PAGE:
Rule 5. MIA applications should allow customers to perceive affordance when interacting with the interface.

The second issue related to MIA interaction concerns the number of conversations that consumers can engage in at one time. In our previous Kodak DX3900 example, only one conversation, corresponding to a particular product part, is presented on each screen. That is, once a second conversation is invoked, the first conversation may disappear. Such a design is convenient for customers who want to evaluate one attribute at a time, but it does not allow them to assess multiple attributes simultaneously. However, simultaneous evaluation of multiple product attributes may be more efficient and therefore desired by other customers. Thus, a better MIA design will allow customers to choose either a single conversation or multiple conversations. It is worth noting that the inclusion of multiple conversations on one screen should not be at the cost of context design. It is designers' responsibility to keep MIA screens neat and all conversations easy to follow.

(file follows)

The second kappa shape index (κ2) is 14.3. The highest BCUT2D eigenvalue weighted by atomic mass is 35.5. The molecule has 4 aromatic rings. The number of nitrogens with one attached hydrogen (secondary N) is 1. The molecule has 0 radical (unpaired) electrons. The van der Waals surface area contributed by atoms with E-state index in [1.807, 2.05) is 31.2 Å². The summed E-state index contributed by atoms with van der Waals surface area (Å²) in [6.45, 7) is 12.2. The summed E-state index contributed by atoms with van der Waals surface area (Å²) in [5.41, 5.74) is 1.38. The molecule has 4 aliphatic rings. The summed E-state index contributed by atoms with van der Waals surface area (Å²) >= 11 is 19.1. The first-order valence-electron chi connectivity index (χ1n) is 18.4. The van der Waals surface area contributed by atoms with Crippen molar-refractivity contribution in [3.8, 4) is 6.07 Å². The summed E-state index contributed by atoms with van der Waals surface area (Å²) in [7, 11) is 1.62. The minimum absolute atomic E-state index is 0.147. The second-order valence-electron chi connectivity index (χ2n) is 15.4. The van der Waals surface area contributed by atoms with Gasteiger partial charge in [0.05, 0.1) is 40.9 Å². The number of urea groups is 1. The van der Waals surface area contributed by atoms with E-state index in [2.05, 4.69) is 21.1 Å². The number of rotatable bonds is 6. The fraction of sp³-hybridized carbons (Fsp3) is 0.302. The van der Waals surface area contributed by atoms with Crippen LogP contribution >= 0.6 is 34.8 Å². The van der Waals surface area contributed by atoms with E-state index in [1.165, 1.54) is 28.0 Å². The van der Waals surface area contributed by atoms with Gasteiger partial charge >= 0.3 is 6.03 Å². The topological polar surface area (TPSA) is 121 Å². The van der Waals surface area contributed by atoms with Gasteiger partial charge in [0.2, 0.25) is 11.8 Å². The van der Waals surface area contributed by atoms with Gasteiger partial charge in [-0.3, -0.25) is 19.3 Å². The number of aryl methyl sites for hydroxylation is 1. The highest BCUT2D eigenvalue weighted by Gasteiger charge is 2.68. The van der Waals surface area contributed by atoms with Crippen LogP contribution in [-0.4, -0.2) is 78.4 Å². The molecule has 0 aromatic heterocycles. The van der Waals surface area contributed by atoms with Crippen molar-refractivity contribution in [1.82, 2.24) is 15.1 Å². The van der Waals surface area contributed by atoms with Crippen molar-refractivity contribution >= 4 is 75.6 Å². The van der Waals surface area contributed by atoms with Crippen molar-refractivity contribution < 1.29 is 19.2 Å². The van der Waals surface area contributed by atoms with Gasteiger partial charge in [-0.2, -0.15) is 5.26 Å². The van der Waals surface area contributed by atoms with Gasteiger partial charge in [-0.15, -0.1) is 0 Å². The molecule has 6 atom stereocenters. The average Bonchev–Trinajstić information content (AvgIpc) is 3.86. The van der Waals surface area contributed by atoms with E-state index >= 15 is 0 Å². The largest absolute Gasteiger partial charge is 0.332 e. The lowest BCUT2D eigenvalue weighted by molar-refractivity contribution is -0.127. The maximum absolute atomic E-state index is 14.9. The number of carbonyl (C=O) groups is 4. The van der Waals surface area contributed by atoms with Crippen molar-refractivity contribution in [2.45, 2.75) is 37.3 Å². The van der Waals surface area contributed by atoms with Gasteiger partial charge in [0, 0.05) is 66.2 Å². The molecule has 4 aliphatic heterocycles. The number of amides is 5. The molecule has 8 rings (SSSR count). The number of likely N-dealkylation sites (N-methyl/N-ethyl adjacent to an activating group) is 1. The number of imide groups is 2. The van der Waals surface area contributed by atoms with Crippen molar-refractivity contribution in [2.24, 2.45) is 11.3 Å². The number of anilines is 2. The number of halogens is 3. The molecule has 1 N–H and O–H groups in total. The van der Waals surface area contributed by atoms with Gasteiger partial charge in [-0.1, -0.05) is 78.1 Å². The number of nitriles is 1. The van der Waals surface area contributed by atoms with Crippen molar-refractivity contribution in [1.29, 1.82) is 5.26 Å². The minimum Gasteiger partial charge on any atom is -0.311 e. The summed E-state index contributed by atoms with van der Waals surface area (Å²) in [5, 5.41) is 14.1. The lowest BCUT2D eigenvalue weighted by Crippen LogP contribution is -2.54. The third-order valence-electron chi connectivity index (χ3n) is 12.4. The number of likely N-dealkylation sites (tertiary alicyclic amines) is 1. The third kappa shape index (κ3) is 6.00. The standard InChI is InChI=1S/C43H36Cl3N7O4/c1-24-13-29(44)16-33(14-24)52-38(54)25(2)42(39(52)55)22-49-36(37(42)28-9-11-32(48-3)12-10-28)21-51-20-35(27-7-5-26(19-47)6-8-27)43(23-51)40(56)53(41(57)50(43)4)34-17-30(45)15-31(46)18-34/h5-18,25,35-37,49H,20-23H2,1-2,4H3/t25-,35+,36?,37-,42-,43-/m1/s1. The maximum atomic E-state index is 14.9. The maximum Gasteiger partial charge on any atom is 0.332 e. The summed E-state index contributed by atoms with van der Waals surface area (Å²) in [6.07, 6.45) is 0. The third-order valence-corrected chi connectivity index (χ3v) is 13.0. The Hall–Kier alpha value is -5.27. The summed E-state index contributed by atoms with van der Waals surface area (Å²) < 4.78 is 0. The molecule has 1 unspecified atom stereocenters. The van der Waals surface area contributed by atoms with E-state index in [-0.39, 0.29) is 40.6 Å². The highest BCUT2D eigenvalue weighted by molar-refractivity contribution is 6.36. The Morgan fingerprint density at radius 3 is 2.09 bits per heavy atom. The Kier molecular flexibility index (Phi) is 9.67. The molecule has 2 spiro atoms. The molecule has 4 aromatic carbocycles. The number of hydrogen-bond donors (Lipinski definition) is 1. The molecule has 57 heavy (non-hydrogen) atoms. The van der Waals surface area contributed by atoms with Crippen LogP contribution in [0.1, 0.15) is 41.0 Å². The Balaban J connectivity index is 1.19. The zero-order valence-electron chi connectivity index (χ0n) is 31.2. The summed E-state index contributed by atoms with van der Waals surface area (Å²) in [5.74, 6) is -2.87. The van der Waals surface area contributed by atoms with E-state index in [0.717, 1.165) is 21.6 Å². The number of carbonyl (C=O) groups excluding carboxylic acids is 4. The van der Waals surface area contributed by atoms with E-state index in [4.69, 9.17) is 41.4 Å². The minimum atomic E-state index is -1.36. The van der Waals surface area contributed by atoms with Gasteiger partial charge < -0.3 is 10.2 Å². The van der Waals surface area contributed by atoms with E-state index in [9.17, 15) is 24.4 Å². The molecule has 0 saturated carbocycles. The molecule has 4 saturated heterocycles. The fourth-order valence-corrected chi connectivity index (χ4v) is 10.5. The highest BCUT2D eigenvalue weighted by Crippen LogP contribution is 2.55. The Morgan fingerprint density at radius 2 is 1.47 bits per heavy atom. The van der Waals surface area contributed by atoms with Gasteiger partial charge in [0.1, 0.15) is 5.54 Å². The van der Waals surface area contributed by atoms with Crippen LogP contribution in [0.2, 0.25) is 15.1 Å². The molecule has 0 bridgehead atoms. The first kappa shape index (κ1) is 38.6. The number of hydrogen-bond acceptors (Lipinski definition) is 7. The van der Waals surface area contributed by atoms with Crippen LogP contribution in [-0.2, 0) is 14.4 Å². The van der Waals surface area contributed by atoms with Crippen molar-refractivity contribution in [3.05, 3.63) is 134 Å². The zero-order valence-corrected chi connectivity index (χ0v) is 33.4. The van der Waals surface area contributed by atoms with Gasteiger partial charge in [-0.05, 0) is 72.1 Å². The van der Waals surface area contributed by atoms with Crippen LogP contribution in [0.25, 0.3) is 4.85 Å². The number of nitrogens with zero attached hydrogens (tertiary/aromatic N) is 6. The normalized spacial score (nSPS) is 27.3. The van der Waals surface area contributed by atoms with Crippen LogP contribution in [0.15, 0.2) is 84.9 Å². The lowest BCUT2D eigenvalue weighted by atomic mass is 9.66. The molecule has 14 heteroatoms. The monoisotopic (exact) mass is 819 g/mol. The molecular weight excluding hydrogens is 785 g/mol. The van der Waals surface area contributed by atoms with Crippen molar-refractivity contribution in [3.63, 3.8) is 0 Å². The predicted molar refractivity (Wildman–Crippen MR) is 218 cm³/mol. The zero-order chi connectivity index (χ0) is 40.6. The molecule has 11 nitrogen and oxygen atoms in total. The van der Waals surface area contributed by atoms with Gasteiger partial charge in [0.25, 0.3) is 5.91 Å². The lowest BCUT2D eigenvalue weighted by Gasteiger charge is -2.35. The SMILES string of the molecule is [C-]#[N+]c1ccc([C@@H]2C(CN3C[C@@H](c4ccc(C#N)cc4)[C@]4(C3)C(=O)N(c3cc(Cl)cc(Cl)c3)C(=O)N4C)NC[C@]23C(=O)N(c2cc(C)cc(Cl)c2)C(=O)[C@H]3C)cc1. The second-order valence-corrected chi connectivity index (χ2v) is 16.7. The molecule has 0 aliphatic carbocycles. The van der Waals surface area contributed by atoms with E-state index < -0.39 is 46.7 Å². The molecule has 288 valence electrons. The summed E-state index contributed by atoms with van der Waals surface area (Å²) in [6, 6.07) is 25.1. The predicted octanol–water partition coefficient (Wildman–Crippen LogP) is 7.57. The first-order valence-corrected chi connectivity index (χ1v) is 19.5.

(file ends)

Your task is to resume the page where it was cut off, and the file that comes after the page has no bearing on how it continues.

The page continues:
Rule 6. MIA should allow customers to maintain multiple conversations at the same time, if desired.

Agent engine design. The essence of the advising task is to link what customers know, that is, their needs and preferences, to what they need to know, that is, product attributes that best fit those needs, uses, and preferences [9]. The first step is to elicit users' initial needs and preferences in order make an initial recommendation. An option is to allow users to answer a few needs-based questions, such as price range and brand preference, without referring to any specific product. Then, based on the answers to these questions, the agent will recommend some products to start with.